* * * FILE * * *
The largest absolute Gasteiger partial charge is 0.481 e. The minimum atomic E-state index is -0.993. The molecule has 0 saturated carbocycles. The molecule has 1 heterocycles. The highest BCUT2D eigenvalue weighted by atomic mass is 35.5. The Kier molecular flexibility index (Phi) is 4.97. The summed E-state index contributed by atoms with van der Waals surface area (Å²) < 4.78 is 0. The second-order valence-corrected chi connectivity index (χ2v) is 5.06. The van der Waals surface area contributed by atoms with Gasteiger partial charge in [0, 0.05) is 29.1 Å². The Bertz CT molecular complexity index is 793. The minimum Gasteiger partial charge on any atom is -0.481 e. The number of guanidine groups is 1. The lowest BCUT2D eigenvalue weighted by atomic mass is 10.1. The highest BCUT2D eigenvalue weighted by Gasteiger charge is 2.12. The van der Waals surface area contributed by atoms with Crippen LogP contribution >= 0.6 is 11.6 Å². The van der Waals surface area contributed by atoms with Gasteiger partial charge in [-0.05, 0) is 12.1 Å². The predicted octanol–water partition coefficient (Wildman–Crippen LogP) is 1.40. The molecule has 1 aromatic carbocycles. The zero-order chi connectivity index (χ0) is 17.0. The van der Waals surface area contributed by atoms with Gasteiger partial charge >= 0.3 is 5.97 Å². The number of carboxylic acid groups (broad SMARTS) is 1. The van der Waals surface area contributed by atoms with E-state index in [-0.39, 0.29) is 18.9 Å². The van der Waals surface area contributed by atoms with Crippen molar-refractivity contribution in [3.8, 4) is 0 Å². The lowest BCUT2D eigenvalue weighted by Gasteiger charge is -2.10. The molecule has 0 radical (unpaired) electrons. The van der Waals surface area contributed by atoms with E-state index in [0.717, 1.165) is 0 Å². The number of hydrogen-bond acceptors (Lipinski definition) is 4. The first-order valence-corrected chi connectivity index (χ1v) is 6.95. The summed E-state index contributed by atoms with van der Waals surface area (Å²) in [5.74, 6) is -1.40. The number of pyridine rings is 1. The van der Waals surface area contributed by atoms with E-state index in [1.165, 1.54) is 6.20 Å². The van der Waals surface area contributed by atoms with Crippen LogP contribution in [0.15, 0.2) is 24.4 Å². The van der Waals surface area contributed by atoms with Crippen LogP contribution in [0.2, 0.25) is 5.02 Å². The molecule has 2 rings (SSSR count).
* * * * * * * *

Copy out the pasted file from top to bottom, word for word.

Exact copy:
The largest absolute Gasteiger partial charge is 0.481 e. The minimum atomic E-state index is -0.993. The molecule has 0 saturated carbocycles. The molecule has 1 heterocycles. The highest BCUT2D eigenvalue weighted by atomic mass is 35.5. The Kier molecular flexibility index (Phi) is 4.97. The summed E-state index contributed by atoms with van der Waals surface area (Å²) < 4.78 is 0. The second-order valence-corrected chi connectivity index (χ2v) is 5.06. The van der Waals surface area contributed by atoms with Gasteiger partial charge in [0, 0.05) is 29.1 Å². The Bertz CT molecular complexity index is 793. The minimum Gasteiger partial charge on any atom is -0.481 e. The number of guanidine groups is 1. The lowest BCUT2D eigenvalue weighted by atomic mass is 10.1. The highest BCUT2D eigenvalue weighted by Gasteiger charge is 2.12. The van der Waals surface area contributed by atoms with Crippen LogP contribution >= 0.6 is 11.6 Å². The van der Waals surface area contributed by atoms with Gasteiger partial charge in [-0.05, 0) is 12.1 Å². The predicted octanol–water partition coefficient (Wildman–Crippen LogP) is 1.40. The molecule has 1 aromatic carbocycles. The zero-order chi connectivity index (χ0) is 17.0. The van der Waals surface area contributed by atoms with Gasteiger partial charge >= 0.3 is 5.97 Å². The number of carboxylic acid groups (broad SMARTS) is 1. The van der Waals surface area contributed by atoms with E-state index in [-0.39, 0.29) is 18.9 Å². The van der Waals surface area contributed by atoms with Crippen molar-refractivity contribution in [3.8, 4) is 0 Å². The lowest BCUT2D eigenvalue weighted by Gasteiger charge is -2.10. The molecule has 0 radical (unpaired) electrons. The van der Waals surface area contributed by atoms with E-state index in [0.717, 1.165) is 0 Å². The number of hydrogen-bond acceptors (Lipinski definition) is 4. The first-order valence-corrected chi connectivity index (χ1v) is 6.95. The summed E-state index contributed by atoms with van der Waals surface area (Å²) in [5.74, 6) is -1.40. The number of pyridine rings is 1. The van der Waals surface area contributed by atoms with E-state index in [1.165, 1.54) is 6.20 Å². The van der Waals surface area contributed by atoms with Crippen LogP contribution in [0.15, 0.2) is 24.4 Å². The van der Waals surface area contributed by atoms with Crippen LogP contribution in [0.2, 0.25) is 5.02 Å². The molecule has 2 rings (SSSR count).